A #GOLD Curriculum for all at SGPS
School has developed it's curriculum since the Headteacher joined in September 2015. These documents are working documents relevant to where we are on our curriculum development journey at this point in time (last updated November 2019). We will endeavour to always have the most up to date versions on the website but please don't hesitate to ask should you have any queries. Whilst the formatting of these documents is mostly consistent there are still areas which are being looked at through our curriculum development work and as such may appear as highlighted etc. This is for school purposes.
Knowledge organisers for some subjects are currently being used to support teaching, learning and assessment. These will appear here in time.
We look forward to seeing further impact on our pupil's knowledge, skills and experiences over the coming weeks, months and years as well as hoping for a long-lasting legacy of a love of learning.
At Seacroft Grange Primary school we want the best for and the best from everyone in our learning community. This is often articulated to people we speak to as a contract in 3 main ways:
- We want our children to have access to the best education and therefore we expect children to work hard and behave well
- We will enable our staff to be the best that they can be through challenge, support and CPD and expect them to work hard for our children and for themselves
- We want our parents/carers to feel supported and know that their child is receiving the best possible education. In return we expect our parents/carers to support school in supporting their children.
This contract is absolutely true when it comes to our curriculum offer. We will ensure access to a high quality of education across our curriculum and expect children, staff and families to engage in this for their benefit. Children are reliant, in many respects, on schooling for their education and ability to take part in social society. Our curriculum is designed to give children knowledge, skills and experiences which allow them to have social mobility. We believe this is our social duty to provide access and opportunity for this through our curriculum.
Everything we do at Seacroft Grange is ‘Investing in GOLD standard’. The time we spend, energy we expel, money we spend etc is in ensuring that our work at Seacroft Grange is completed to a GOLD standard; not as an aim but rather as a minimum expectation. Our curriculum takes the investment of time, effort and money to ensure that it benefits our children.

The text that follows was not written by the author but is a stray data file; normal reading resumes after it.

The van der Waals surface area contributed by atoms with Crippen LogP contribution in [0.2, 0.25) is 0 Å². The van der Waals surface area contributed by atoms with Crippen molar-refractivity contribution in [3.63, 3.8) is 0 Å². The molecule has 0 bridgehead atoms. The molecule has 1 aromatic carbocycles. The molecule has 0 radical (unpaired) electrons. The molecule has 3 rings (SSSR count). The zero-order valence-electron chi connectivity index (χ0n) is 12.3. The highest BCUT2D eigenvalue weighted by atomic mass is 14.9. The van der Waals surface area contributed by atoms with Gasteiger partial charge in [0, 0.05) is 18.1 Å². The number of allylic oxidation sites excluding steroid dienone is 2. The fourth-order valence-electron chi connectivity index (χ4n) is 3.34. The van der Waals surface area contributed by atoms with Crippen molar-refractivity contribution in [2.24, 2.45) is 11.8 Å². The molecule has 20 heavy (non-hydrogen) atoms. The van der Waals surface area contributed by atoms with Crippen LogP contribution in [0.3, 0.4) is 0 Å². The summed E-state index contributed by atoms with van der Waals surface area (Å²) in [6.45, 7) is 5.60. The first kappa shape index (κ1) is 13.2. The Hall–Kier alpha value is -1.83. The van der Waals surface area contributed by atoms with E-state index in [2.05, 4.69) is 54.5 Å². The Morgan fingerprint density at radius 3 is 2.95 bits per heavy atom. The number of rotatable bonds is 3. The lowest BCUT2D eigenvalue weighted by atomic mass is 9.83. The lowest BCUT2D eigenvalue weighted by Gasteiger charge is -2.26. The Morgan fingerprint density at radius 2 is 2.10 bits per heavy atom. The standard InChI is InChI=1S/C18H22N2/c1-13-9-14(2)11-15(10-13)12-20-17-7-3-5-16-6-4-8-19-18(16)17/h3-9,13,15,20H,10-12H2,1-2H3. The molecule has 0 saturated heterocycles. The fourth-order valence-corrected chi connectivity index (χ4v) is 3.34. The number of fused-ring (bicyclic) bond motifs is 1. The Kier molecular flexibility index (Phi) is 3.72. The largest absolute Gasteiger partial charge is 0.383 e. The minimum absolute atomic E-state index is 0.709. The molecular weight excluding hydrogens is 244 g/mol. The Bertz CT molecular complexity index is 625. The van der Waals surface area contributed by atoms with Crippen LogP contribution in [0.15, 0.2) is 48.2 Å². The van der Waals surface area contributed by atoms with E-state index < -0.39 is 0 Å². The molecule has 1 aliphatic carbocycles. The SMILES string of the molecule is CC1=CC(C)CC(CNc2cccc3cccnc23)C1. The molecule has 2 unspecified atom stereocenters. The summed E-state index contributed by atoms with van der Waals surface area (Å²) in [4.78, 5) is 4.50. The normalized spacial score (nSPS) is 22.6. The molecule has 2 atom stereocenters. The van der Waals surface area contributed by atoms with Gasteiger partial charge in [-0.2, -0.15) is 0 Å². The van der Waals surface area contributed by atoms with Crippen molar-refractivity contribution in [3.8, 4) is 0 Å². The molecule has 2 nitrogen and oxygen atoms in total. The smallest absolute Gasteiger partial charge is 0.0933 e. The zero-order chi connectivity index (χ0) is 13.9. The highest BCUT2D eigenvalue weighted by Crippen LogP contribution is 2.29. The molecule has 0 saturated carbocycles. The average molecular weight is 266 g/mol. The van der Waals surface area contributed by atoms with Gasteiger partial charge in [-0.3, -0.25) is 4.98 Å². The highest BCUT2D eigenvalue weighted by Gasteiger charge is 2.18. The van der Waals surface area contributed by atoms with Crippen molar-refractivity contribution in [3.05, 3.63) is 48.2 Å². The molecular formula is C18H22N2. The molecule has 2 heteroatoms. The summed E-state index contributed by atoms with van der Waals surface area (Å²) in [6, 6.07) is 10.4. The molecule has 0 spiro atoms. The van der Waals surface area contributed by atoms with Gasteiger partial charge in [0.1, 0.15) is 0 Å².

The curriculum at Seacroft Grange – of course – stems from the National Curriculum as a minimum standard. However we believe that we have created an offer that is nurturing, developmental and designed to get the best out of our children and make them as ready as they can be for the next steps in their education and lives. It is the responsibility of classroom teachers to plan high-quality learning from this National Curriculum base. Primary Education isn’t just about knowledge and skills but experiences that children will remember well into their adult years and hopefully set them up for a life of learning and a recognition that learning is key to a successful future.
Experiences are integral to the curriculum at Seacroft Grange Primary School. We have the 84 experience promise; a promise that each half-term, from Reception to Year 6, every child will engage in one class-level experience and one whole-school level experience; making 84 in total across their Primary career. Such experiences may be in class, involve a visitor or workshop; they may include going out of school as class or indeed a whole-school trip e.g. the beach; a stately home. These are designed to build cultural capital and provide experiences to make abstract concepts more concrete and bring to life what they read about in books. We want these experiences to be remembered and to benefit children’s spoken language and ability to write – with direct knowledge – about a range of things. Ofsted Inspection of school in 2016 commented on how this approach (a pledge at the time) not only supported the curriculum but also children’s development socially, emotionally, spiritually and culturally but also in their understanding of being a British Citizen and their understanding of Fundamental British Values.
Knowledge is key to children’s development – within this children need to have a rich and varied vocabulary to be able to articulate their knowledge in spoken language and in writing. Research tells us that vocabulary at a young age is a key indicator of future academic success and as such we pay lots of attention to the way we engage children with and teach explicitly about vocabulary. It features heavily in the way we implement our curriculum as you will see throughout our curriculum documentation (e.g. knowledge organisers). We want all children, no matter their background or ability, to develop a deep understanding of the curriculum they are learning; connecting old knowledge to new knowledge in a sequential way. Knowledge is also key to allowing a particular skill to be performed. Knowledge should be remembered and is key that this knowledge is sequenced and built upon to develop children’s schemas as they move through their education. We want our children’s lives to be enriched through the knowledge they retain in their memory. We want children to use their knowledge to understand new things that they encounter; using this knowledge to comprehend.